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Singapore denies 'coup de grace' for botched executions


Singapore denies 'coup de grace' for botched executions
Representative Image Image Credit: ANI

Singapore on Wednesday denied claims by a Malaysian rights group that it used a brutal "coup de grace" to finish off botched executions and ordered Yahoo and other sites to correct reports of the matter. The Malaysia-based Lawyers for Liberty alleged last week that Singapore prison officers had been instructed to manually break the necks of prisoners if the rope used to hang them broke during executions.

This was done by kicking the back of the prisoner's neck, said the group, which based its report on information from an anonymous prison officer. The city-state imposes the death penalty for crimes such as drug trafficking and murder, and hanged 13 people in 2018, according to official data.

Singapore's Ministry of Home Affairs on Wednesday slammed the allegations as "untrue, baseless and preposterous", noting that the rope had never broken during a hanging. It said all executions "are carried out in strict compliance with the law", and the use of any unlawful method would have been investigated and dealt with.

It accused the rights group of making the allegations to try and get reprieves for Malaysian drug traffickers. Using a new law against online falsehoods, the interior minister also ordered Yahoo Singapore, a local activist and a political website to carry correction notices alongside their reports on the issue.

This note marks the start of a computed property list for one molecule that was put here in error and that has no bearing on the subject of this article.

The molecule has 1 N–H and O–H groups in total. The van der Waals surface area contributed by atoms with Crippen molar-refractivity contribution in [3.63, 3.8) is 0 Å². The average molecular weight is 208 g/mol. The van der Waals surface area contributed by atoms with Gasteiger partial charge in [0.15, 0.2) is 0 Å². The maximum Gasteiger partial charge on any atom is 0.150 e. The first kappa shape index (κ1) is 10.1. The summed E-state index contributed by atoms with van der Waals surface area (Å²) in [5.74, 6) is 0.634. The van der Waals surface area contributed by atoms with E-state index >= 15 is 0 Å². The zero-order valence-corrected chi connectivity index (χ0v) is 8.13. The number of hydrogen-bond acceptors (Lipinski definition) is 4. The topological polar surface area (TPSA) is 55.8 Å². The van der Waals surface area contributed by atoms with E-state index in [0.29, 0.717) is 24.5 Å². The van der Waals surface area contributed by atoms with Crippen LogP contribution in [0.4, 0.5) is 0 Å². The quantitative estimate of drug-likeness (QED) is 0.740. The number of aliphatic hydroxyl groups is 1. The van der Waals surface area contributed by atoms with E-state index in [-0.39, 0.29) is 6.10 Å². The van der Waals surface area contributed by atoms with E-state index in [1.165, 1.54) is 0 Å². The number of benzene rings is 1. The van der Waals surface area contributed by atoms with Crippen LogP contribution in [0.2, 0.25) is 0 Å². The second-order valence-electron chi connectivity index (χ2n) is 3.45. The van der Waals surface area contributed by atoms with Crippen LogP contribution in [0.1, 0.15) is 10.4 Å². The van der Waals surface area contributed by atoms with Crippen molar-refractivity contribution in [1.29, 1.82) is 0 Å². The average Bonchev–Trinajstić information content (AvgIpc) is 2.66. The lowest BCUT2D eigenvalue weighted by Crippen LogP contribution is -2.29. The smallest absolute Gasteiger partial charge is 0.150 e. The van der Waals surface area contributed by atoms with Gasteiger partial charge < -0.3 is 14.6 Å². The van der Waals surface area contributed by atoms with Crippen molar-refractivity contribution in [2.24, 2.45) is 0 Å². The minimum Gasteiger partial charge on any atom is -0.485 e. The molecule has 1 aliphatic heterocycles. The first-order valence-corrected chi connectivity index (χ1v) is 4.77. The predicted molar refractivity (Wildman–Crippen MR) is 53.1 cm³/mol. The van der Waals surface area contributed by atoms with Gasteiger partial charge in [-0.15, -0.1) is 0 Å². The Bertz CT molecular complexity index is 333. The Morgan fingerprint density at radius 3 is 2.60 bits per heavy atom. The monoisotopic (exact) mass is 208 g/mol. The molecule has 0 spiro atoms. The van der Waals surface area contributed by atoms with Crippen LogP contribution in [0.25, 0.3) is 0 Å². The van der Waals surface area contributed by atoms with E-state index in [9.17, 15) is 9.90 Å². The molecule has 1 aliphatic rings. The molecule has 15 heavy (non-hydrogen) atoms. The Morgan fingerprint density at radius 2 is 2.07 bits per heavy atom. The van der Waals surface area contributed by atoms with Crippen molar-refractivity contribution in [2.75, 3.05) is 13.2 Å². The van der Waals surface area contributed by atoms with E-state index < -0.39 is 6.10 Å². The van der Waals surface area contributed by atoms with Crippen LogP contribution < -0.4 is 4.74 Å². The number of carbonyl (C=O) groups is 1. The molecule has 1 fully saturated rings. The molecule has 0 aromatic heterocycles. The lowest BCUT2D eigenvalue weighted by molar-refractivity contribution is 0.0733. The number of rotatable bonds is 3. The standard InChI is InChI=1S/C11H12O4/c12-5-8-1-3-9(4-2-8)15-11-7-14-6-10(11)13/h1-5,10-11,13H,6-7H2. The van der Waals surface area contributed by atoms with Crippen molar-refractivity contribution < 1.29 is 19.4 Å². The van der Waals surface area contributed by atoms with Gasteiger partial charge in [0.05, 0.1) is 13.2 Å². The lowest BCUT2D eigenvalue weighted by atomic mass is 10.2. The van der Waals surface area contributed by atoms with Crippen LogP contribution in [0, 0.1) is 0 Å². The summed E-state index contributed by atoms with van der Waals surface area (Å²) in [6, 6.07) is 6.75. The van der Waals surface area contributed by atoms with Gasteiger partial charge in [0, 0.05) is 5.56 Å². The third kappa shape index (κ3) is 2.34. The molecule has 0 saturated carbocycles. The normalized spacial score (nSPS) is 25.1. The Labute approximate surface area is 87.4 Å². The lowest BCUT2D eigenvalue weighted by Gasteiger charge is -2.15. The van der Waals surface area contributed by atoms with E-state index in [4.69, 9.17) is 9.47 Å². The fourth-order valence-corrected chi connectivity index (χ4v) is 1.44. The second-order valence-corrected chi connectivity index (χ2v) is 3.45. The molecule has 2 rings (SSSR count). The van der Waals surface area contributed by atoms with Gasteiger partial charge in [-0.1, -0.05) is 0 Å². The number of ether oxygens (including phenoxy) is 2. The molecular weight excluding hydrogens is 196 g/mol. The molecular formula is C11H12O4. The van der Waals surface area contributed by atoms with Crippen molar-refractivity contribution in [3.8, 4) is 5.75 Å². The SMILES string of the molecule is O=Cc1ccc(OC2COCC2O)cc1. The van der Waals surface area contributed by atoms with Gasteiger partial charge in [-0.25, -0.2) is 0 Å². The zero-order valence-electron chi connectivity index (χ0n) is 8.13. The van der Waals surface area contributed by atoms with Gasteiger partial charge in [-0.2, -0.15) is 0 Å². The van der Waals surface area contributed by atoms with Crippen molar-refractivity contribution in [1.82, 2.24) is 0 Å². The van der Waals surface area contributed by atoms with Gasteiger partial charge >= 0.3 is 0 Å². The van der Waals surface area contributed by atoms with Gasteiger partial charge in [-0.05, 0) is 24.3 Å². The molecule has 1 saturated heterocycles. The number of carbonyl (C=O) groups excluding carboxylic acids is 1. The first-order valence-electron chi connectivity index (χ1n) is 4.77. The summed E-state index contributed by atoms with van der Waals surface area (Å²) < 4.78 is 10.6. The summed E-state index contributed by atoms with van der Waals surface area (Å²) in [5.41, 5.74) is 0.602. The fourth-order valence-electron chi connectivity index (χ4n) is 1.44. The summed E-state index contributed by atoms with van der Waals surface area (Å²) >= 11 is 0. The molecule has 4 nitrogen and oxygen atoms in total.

The minister asked Lawyers for Liberty do to the same, but the organization said it would not comply. "Singapore has no business interfering with the freedom of speech of Malaysian citizens making statements within our own country," the group said in a statement.

An opposition political party has for the first time challenged the law in court amid concerns it was being used to stifle criticism ahead of elections and a judge has reserved judgment on the case. The legislation gives authorities the power to order corrections placed next to posts they deem false.

Since the law came into force in October, several opposition figures and activists have been ordered to place a banner next to online posts stating that they contain false information.

(This story has not been edited by Devdiscourse staff and is auto-generated from a syndicated feed.)

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